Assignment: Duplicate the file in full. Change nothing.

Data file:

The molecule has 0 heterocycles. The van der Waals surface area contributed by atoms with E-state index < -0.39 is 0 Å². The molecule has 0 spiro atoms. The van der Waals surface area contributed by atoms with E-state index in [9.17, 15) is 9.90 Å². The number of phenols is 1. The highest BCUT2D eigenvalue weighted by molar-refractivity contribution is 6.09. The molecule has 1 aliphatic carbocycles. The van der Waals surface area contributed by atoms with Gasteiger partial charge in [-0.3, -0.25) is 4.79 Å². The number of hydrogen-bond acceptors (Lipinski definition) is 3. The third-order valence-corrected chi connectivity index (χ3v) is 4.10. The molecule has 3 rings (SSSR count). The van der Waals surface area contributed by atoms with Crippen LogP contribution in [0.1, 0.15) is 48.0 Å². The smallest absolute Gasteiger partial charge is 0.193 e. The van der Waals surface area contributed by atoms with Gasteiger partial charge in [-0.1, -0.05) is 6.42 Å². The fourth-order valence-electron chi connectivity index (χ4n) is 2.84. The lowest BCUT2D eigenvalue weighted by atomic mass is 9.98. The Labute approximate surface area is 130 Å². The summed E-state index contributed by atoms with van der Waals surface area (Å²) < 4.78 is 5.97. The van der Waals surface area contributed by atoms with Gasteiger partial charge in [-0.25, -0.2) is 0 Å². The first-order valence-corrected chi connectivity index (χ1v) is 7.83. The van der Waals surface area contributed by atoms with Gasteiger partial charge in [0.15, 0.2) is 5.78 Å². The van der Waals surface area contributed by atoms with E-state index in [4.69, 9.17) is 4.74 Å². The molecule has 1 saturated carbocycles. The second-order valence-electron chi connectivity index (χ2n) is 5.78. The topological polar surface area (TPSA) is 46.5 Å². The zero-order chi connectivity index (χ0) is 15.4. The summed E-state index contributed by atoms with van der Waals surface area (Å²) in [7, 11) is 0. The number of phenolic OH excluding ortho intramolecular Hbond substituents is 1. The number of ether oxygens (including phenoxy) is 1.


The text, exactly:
The molecule has 0 heterocycles. The van der Waals surface area contributed by atoms with E-state index < -0.39 is 0 Å². The molecule has 0 spiro atoms. The van der Waals surface area contributed by atoms with E-state index in [9.17, 15) is 9.90 Å². The number of phenols is 1. The highest BCUT2D eigenvalue weighted by molar-refractivity contribution is 6.09. The molecule has 1 aliphatic carbocycles. The van der Waals surface area contributed by atoms with Gasteiger partial charge in [-0.3, -0.25) is 4.79 Å². The number of hydrogen-bond acceptors (Lipinski definition) is 3. The third-order valence-corrected chi connectivity index (χ3v) is 4.10. The molecule has 3 rings (SSSR count). The van der Waals surface area contributed by atoms with Crippen LogP contribution in [0.1, 0.15) is 48.0 Å². The smallest absolute Gasteiger partial charge is 0.193 e. The van der Waals surface area contributed by atoms with Gasteiger partial charge in [-0.1, -0.05) is 6.42 Å². The fourth-order valence-electron chi connectivity index (χ4n) is 2.84. The lowest BCUT2D eigenvalue weighted by atomic mass is 9.98. The Labute approximate surface area is 130 Å². The summed E-state index contributed by atoms with van der Waals surface area (Å²) < 4.78 is 5.97. The van der Waals surface area contributed by atoms with Gasteiger partial charge in [-0.25, -0.2) is 0 Å². The first-order valence-corrected chi connectivity index (χ1v) is 7.83. The van der Waals surface area contributed by atoms with Gasteiger partial charge in [0.15, 0.2) is 5.78 Å². The van der Waals surface area contributed by atoms with E-state index in [4.69, 9.17) is 4.74 Å². The molecule has 1 saturated carbocycles. The second-order valence-electron chi connectivity index (χ2n) is 5.78. The topological polar surface area (TPSA) is 46.5 Å². The zero-order chi connectivity index (χ0) is 15.4. The summed E-state index contributed by atoms with van der Waals surface area (Å²) in [7, 11) is 0. The number of phenolic OH excluding ortho intramolecular Hbond substituents is 1. The number of ether oxygens (including phenoxy) is 1.